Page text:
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The Weston, Yorkshire Sculpture Park

The Weston, Yorkshire Sculpture Park

by Feilden Fowles Architects

Client Yorkshire Sculpture Park

Award RIBA Yorkshire Award 2019, RIBA Yorkshire Client of the Year Award 2019, RIBA Yorkshire Building of the Year Award 2019 and RIBA National Award 2019

© Peter Cook

The Yorkshire Sculpture Park sits in the grounds of Bretton Hall, an 18th century country park estate. Since its opening in 1977 the Sculpture Park has developed a series of indoor exhibition spaces that complement the sculpture arranged across the landscape.

The Weston is the latest addition, providing a visitor centre and gallery. It sits on the eastern boundary of the park, closest to the arrival route for many visitors from the nearby M1.

Establishing a close relationship between the buildings and the landscape is the key driver for the client in all its buildings. At The Weston, the architect has fully embraced this aspiration. The building is truly of its landscape.

The building sits on the site of a former millstone grit quarry. On approach, a monolithic, 50m long wall, appears semi buried in the landscape, punctuated only by a single opening which forms the entrance. This concrete wall uses a variety of exposed local aggregates to produces a strata-like effect. It is almost as though the building has been hewn from the ground. This wall acts as a buffer, shielding the inside from constant nearby road noise. The effect of this is immediately noticeable on entering the calm internal space. The wall itself returns around the northern end of the building to shelter and protect the gallery space. To the west the building becomes a glazed timber-framed pavilion giving panoramic views across the park.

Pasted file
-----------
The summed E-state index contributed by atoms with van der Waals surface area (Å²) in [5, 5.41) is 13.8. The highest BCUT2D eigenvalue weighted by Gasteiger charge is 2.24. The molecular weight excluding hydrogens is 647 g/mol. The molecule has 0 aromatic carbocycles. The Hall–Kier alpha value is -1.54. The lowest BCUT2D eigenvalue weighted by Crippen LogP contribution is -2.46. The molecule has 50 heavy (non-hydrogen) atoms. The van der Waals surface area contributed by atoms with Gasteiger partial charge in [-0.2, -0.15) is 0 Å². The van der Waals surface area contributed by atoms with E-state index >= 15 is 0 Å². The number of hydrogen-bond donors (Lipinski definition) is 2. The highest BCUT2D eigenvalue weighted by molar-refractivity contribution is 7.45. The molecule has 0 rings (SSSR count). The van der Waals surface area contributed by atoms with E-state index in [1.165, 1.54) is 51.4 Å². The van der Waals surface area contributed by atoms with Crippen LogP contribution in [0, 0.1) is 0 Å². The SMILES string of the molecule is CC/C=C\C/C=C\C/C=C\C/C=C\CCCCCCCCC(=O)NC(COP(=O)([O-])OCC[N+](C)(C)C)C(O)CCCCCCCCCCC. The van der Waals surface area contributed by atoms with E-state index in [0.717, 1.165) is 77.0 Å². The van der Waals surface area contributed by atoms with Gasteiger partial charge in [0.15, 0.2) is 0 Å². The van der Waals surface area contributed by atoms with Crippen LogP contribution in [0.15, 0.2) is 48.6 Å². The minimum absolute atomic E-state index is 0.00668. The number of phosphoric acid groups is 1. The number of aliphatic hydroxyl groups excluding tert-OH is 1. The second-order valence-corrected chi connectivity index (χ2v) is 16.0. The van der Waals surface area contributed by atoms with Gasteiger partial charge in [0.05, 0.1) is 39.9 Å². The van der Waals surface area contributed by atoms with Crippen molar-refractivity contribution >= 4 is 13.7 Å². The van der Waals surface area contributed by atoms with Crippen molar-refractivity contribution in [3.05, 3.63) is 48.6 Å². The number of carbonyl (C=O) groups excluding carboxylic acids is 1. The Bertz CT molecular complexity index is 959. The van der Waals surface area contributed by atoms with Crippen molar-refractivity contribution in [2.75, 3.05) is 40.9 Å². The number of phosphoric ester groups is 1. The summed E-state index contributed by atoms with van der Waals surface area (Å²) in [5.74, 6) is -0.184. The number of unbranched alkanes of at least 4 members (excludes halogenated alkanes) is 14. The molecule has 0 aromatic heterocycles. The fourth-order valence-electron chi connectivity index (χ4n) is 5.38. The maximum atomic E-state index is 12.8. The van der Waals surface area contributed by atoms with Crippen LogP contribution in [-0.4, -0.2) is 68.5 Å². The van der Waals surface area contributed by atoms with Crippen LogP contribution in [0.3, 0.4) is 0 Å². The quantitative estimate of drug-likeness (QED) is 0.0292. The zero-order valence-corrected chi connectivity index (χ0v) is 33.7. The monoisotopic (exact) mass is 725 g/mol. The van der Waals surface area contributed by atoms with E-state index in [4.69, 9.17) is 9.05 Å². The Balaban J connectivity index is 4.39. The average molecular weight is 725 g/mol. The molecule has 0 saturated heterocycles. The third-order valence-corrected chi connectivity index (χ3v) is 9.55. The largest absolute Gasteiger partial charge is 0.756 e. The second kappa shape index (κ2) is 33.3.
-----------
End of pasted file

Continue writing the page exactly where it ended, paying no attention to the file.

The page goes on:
The design vision has been carried through with great consistency to the extent that the building’s form feels almost inevitable.

The new building has significantly improved its immediate environment, providing a sunny west-facing terrace and giving visitors an opportunity to look across the park from its panoramic glazed wall that gently curves to embrace the landscape. The timber structure creates a warm, almost domestic, feel to the interior of the café and visitor centre. Services installations are discreetly hidden from view and well-integrated into the building structure.

There is a strong relationship between the client and the architect, with a well-articulated common purpose. The project was won through a competitive process and the client was brave enough to appoint a relatively young practice. They have been rewarded with a building that is inventive and fully realises their aspirations. The traditional procurement route has benefited the project in allowing experimentation to achieve the precise finishes required for the innovative forms of construction. The beautifully made board-marked shuttering to the roof monitors in the gallery are sculptures in their own right.

The project includes sustainable features including green roofs and an unusual passive humidity buffer. The client has been prepared to reduce the environmental exacting standards required in gallery space to accept this more sustainable approach. This is a project that has achieved an excellent outcome through the close collaboration between the client and the architect.

Contract value £3,600,000

Internal area 673 m²

Cost per m² £3,150 / m²

Contractor William Birch

Landscapes Architects Jonathan Cook Landscape Architects

Structural Engineers Engineers HRW

Environmental / M&E Engineers Skelly & Couch

Project Management Turner & Townsend

Quantity Surveyor / Cost Consultant BWA (Europe) Limited

© Peter Cook
© Peter Cook
© Peter Cook
© Peter Cook
© Feiden Fowles Architects
© Feilden Fowles Architects
© Feilden Fowles Architects
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